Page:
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ROUGH CUTS | Caveat Venditor does not work here

 

 

 

YESTERDAY, we tackled in this space the one-sidedness of the purchase conditions imposed by the manufacturers of the vaccines against the coronavirus disease to countries or governments buying them.

The vaccines are the biggest hope to stop the most deadly health pandemic since the black plague in the 13th century.

We expounded strongly on the World Health Organization (WHO) sanctioned provision on the purchase arrangement that requires government-buyers to indemnify those vaccinated with their vaccines who develop negative side effects.

In fact, based on reports the primary reason why the Philippines’ first vaccine delivery schedule was not met because somehow we hesitated to agree on such a disadvantageous requirement.

But knowing that in the present situation of the pandemic we are not in a position to bargain, our government just has to grit its teeth and swallow the so-called sour pill of a requirement.

And add to it the demand of some vaccine manufacturers that they would only sell their products to the buyer country if they could pay an advance payment of not less than 20 percent of the total cost.

Again, the Philippine government has to reckon with statutory restrictions because under our laws advance payments allowable is a maximum of 15 percent. Meaning, there are niceties for legal remedies to secure an exemption to the long-established procurement policies.

We believe that all these are already taken care of and the necessary documents on the matter have been submitted to the manufacturers through the WHO.

Indeed this is one move of the seller-manufacturers of the vaccines that was thought of by the shrewd marketing executives of the vaccine makers.

Yes, considering that most of the hardly-hit by the pandemic are poor nations who do not have their own vaccine manufacturing companies or the people who have the expertise to develop such product, it is now clear that the same countries cannot even invoke the so-called adage of caveat venditor (seller beware) opposite caveat emptor.

In the former adage, the Philippines could have run for protection against any damage that a product like a vaccine can bring on those who are administered of the same.

The same marketing philosophy could have been invoked by the Philippines in demanding that it is the buyer who should be indemnified by the seller of whatever damage the product would bring to the buyer or the ultimate recipient of the product; in this particular case, the vaccine.

This is supposed to be the ultimate objective of the worldwide movement of consumer activism – the right of consumers to run after the seller of products that lead them to more perditions than an advantage.

But this is not so in the case of vaccines nowadays. The situation now puts almost all economically-impaired governments in a no-win position. They have limited resources to buy the vaccines and they have no hope of producing their own.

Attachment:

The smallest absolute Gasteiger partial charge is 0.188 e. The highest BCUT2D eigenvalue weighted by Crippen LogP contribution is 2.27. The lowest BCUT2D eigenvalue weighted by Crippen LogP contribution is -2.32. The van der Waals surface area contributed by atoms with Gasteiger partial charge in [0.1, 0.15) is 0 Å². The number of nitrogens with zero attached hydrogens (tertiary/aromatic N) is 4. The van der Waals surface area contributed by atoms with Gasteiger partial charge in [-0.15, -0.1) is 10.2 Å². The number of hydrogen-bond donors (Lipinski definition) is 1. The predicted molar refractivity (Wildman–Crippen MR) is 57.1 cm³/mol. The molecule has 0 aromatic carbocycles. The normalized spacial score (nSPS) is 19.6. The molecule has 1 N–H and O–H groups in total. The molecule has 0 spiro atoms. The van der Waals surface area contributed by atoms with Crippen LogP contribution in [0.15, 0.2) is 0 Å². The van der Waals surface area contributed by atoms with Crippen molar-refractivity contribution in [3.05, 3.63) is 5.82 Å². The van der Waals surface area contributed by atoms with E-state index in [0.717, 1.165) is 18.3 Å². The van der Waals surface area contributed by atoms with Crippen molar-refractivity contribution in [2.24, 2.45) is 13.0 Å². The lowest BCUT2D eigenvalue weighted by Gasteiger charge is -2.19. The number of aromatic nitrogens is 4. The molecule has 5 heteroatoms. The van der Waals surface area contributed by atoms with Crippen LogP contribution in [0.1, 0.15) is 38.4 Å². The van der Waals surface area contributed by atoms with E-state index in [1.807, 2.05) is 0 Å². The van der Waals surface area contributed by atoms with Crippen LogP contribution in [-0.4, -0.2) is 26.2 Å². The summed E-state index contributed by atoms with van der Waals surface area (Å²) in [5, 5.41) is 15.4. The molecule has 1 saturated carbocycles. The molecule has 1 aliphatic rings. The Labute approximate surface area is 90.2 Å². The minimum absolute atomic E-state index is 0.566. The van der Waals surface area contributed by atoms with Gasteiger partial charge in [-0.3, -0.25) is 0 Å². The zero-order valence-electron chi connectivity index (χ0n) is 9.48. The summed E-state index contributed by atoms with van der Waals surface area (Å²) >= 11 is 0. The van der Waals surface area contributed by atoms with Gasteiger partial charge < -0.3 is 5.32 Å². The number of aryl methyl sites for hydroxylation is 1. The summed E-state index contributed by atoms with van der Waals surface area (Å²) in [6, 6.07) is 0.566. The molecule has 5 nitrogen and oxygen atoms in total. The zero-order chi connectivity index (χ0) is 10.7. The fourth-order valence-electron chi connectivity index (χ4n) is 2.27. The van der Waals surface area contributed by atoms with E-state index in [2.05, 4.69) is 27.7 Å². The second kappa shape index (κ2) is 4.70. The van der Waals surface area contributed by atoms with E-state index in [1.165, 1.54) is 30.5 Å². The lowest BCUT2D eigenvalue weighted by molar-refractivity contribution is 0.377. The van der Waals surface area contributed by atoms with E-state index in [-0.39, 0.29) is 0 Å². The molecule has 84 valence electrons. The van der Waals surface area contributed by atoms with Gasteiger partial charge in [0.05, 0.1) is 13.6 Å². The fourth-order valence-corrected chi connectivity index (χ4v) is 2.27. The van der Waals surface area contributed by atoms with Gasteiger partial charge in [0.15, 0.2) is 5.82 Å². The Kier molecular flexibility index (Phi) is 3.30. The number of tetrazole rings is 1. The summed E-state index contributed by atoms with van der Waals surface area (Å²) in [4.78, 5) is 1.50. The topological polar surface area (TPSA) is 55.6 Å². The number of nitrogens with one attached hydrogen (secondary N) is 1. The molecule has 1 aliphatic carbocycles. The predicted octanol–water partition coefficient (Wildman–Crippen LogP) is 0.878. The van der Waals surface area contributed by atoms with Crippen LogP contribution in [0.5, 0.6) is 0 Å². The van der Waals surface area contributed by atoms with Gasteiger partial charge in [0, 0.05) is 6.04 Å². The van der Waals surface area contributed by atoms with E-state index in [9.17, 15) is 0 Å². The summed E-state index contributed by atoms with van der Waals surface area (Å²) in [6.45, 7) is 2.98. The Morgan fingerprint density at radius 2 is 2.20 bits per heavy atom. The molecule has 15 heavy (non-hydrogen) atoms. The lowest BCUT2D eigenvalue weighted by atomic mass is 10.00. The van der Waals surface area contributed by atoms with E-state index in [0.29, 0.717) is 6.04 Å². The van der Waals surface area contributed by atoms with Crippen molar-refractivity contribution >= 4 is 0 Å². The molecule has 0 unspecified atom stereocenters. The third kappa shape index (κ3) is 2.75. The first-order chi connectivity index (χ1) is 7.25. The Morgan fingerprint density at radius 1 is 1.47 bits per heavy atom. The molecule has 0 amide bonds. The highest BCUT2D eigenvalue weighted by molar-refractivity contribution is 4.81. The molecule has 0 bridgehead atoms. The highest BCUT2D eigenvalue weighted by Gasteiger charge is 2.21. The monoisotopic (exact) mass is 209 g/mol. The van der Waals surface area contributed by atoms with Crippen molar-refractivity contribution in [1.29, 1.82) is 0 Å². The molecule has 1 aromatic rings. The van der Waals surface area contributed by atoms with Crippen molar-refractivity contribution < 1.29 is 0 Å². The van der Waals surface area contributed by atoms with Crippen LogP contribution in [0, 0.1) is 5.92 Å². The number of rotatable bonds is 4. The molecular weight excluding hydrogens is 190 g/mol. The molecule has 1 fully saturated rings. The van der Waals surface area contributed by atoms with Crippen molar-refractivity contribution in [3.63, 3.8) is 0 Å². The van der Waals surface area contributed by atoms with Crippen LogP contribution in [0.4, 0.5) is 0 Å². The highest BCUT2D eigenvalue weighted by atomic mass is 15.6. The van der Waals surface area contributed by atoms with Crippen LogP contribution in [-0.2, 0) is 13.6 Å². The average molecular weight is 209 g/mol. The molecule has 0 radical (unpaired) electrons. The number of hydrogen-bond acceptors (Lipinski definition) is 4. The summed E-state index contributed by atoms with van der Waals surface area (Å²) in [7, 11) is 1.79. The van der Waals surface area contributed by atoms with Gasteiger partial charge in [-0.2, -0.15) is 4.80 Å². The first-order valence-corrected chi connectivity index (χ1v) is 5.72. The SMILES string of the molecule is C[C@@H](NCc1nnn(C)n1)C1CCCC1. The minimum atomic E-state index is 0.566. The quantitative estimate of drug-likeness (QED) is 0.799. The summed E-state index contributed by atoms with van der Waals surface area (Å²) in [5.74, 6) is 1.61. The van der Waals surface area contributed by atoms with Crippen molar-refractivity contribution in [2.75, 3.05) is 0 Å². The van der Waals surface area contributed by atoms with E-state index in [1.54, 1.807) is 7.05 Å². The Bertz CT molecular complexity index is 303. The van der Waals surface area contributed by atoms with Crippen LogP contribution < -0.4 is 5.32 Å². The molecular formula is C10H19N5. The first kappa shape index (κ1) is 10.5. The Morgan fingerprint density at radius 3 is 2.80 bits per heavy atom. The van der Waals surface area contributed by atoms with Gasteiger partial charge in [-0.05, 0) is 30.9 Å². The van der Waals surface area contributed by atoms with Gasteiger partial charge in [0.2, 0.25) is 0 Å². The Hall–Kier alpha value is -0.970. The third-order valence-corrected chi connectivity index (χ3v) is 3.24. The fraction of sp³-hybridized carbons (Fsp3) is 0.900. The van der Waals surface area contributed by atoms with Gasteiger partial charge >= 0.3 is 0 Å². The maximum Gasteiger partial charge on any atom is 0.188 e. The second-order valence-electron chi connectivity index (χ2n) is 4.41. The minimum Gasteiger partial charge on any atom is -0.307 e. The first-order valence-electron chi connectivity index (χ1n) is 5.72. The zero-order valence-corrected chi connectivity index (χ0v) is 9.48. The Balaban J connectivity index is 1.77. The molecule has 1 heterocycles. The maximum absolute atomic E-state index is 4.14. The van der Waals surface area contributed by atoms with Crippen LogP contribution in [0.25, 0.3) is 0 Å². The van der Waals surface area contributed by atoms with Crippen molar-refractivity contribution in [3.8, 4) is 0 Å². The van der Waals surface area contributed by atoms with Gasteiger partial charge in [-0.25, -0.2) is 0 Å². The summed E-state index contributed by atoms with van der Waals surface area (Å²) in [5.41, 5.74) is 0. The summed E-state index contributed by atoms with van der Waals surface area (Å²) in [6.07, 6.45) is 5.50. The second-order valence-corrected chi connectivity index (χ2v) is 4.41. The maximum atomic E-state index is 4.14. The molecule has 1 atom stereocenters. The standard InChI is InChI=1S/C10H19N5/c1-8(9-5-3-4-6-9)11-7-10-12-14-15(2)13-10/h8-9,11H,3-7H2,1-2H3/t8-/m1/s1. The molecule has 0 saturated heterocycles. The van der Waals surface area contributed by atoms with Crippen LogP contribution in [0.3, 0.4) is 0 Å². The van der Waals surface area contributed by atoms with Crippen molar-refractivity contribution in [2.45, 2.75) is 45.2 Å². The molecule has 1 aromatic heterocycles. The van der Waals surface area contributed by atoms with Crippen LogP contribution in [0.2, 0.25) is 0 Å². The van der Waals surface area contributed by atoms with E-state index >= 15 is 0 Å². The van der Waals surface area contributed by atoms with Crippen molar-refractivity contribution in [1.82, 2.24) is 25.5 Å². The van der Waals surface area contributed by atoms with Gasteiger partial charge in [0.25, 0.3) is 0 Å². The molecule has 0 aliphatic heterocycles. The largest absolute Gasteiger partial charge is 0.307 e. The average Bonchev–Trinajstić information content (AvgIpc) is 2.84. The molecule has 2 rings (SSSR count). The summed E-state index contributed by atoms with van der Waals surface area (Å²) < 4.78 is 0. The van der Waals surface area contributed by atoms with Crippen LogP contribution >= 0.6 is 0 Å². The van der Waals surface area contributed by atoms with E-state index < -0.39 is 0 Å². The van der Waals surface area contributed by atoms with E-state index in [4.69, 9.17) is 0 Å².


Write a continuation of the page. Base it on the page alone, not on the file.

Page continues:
So, like the rest of the similarly-situated countries, the Philippines is helpless in just even thinking of questioning the fairness of the sales condition. So, we have to remain under the ambit of the adage caveat emptor.

We have to be aware of the shrewd demands of the vaccine manufacturers. But we still end up unable to do anything about it because we are extremely badly in need of the vaccines at the earliest possible time. That is why we have to “bite the bullet” – rather grudgingly.


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Less than half a month shortly before the celebration of Fire Prevention Month in March, already there have been a number of fire incidents in Davao City. And sadly these fires did not just raze the grounds houses and buildings these also lead to the deaths of several individuals.

In Davao City, four youths were burned to death in a fire that hit residences in La Verna Hills Subdivision early this week. Per investigation conducted by Fire probers, it was learned that the four youngsters were left by themselves by the house owners who were in Mati City, Davao Oriental on the day of the incident.

According to fire investigators, the cause of the fire was the usual culprit – faulty electrical wiring. And by faulty electrical connections, we are made to understand that it includes the quality of materials being used and the workmanship of the electrician that installed it on the building or house.

These again lead us to the question of how come the house or building owners are given the corresponding electrical permit by the city’s Office of the City Building Official (OCBO). Easily if inspections were actually made before the electrical permit is issued, the faulty wiring connections and the low quality of the wires used could have easily been detected. The process would have definitely precluded the occurrence of fires in the future.

Well, if this has already been the status quo for the longest time in the local government, then we submit that it would be hardest to change. Doing or even just attempting to fight the bureaucracy and put in place a facilitative but legal one entails a serious overhauling. So, we cannot hope that this can be done in our lifetime.

Thus, if the fires that hit the city in the first two months of the year have taken tolls in terms of lives lost, then these could be forebodings of what are likely to come during the so-called Fire Prevention Month come March. But we must not hope that they are. God forbids.

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